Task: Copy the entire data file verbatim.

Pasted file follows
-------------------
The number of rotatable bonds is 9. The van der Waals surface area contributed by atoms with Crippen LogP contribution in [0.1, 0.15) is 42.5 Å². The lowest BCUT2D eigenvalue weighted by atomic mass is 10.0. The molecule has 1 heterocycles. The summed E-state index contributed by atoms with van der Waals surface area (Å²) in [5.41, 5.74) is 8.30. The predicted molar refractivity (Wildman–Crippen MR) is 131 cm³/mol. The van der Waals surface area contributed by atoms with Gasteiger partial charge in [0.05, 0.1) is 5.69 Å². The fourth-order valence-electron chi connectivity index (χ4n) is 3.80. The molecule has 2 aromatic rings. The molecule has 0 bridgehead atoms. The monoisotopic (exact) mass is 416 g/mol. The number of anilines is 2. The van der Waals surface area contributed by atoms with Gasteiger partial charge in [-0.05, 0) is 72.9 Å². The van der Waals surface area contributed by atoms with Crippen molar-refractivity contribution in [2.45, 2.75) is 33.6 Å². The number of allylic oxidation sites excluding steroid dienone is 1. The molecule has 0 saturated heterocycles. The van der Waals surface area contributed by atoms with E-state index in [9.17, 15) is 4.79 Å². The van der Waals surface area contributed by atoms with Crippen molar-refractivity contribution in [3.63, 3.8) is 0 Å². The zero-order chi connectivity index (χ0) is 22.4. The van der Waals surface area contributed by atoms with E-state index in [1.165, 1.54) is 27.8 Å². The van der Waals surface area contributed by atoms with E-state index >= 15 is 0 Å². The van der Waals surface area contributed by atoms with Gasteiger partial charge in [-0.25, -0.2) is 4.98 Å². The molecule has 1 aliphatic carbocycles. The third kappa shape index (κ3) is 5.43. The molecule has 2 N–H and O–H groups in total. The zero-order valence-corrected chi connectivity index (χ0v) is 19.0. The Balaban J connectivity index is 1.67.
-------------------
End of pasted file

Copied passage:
The number of rotatable bonds is 9. The van der Waals surface area contributed by atoms with Crippen LogP contribution in [0.1, 0.15) is 42.5 Å². The lowest BCUT2D eigenvalue weighted by atomic mass is 10.0. The molecule has 1 heterocycles. The summed E-state index contributed by atoms with van der Waals surface area (Å²) in [5.41, 5.74) is 8.30. The predicted molar refractivity (Wildman–Crippen MR) is 131 cm³/mol. The van der Waals surface area contributed by atoms with Gasteiger partial charge in [0.05, 0.1) is 5.69 Å². The fourth-order valence-electron chi connectivity index (χ4n) is 3.80. The molecule has 2 aromatic rings. The molecule has 0 bridgehead atoms. The monoisotopic (exact) mass is 416 g/mol. The number of anilines is 2. The van der Waals surface area contributed by atoms with Gasteiger partial charge in [-0.05, 0) is 72.9 Å². The van der Waals surface area contributed by atoms with Crippen molar-refractivity contribution in [2.45, 2.75) is 33.6 Å². The number of allylic oxidation sites excluding steroid dienone is 1. The molecule has 0 saturated heterocycles. The van der Waals surface area contributed by atoms with E-state index in [9.17, 15) is 4.79 Å². The van der Waals surface area contributed by atoms with Crippen molar-refractivity contribution in [3.63, 3.8) is 0 Å². The zero-order chi connectivity index (χ0) is 22.4. The van der Waals surface area contributed by atoms with E-state index in [1.165, 1.54) is 27.8 Å². The van der Waals surface area contributed by atoms with E-state index >= 15 is 0 Å². The van der Waals surface area contributed by atoms with Gasteiger partial charge in [-0.25, -0.2) is 4.98 Å². The molecule has 1 aliphatic carbocycles. The third kappa shape index (κ3) is 5.43. The molecule has 2 N–H and O–H groups in total. The zero-order valence-corrected chi connectivity index (χ0v) is 19.0. The Balaban J connectivity index is 1.67.